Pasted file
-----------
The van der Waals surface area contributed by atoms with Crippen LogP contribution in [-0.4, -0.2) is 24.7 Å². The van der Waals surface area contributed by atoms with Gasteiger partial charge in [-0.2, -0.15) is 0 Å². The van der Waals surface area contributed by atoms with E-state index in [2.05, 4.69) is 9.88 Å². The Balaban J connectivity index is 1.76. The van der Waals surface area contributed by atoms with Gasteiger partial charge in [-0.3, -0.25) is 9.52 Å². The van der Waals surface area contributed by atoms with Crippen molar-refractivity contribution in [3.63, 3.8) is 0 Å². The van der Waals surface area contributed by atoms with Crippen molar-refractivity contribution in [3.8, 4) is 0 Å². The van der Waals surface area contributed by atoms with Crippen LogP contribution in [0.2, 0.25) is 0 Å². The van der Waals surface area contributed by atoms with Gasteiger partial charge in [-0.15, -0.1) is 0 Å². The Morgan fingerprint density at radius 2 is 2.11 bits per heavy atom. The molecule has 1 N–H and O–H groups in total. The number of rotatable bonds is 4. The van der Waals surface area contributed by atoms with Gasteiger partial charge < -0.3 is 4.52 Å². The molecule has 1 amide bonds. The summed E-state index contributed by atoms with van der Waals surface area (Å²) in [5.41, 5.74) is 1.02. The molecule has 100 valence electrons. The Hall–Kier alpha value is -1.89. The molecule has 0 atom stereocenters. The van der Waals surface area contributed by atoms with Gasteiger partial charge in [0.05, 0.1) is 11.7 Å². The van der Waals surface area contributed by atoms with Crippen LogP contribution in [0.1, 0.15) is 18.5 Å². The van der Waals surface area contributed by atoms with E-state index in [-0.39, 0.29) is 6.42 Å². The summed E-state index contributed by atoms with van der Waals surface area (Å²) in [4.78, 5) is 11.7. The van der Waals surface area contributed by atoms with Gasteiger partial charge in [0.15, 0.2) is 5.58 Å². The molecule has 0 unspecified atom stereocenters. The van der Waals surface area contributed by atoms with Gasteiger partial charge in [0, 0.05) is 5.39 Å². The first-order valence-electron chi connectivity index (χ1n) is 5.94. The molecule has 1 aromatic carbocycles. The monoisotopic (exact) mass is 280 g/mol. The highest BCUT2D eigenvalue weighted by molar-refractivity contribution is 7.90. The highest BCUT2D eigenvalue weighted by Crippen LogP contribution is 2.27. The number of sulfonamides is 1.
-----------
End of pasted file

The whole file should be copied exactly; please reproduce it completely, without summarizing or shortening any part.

The van der Waals surface area contributed by atoms with Crippen LogP contribution in [-0.4, -0.2) is 24.7 Å². The van der Waals surface area contributed by atoms with Gasteiger partial charge in [-0.2, -0.15) is 0 Å². The van der Waals surface area contributed by atoms with E-state index in [2.05, 4.69) is 9.88 Å². The Balaban J connectivity index is 1.76. The van der Waals surface area contributed by atoms with Gasteiger partial charge in [-0.3, -0.25) is 9.52 Å². The van der Waals surface area contributed by atoms with Crippen molar-refractivity contribution in [3.63, 3.8) is 0 Å². The van der Waals surface area contributed by atoms with Crippen molar-refractivity contribution in [3.8, 4) is 0 Å². The van der Waals surface area contributed by atoms with Crippen LogP contribution in [0.2, 0.25) is 0 Å². The van der Waals surface area contributed by atoms with Gasteiger partial charge in [-0.15, -0.1) is 0 Å². The Morgan fingerprint density at radius 2 is 2.11 bits per heavy atom. The molecule has 1 N–H and O–H groups in total. The number of rotatable bonds is 4. The van der Waals surface area contributed by atoms with Gasteiger partial charge < -0.3 is 4.52 Å². The molecule has 1 amide bonds. The summed E-state index contributed by atoms with van der Waals surface area (Å²) in [5.41, 5.74) is 1.02. The molecule has 100 valence electrons. The Hall–Kier alpha value is -1.89. The molecule has 0 atom stereocenters. The van der Waals surface area contributed by atoms with Gasteiger partial charge in [0.05, 0.1) is 11.7 Å². The van der Waals surface area contributed by atoms with Crippen LogP contribution in [0.1, 0.15) is 18.5 Å². The van der Waals surface area contributed by atoms with E-state index in [-0.39, 0.29) is 6.42 Å². The summed E-state index contributed by atoms with van der Waals surface area (Å²) in [4.78, 5) is 11.7. The van der Waals surface area contributed by atoms with Gasteiger partial charge in [0.15, 0.2) is 5.58 Å². The molecule has 0 unspecified atom stereocenters. The van der Waals surface area contributed by atoms with Gasteiger partial charge in [0, 0.05) is 5.39 Å². The first-order valence-electron chi connectivity index (χ1n) is 5.94. The molecule has 1 aromatic carbocycles. The monoisotopic (exact) mass is 280 g/mol. The highest BCUT2D eigenvalue weighted by molar-refractivity contribution is 7.90. The highest BCUT2D eigenvalue weighted by Crippen LogP contribution is 2.27. The number of sulfonamides is 1.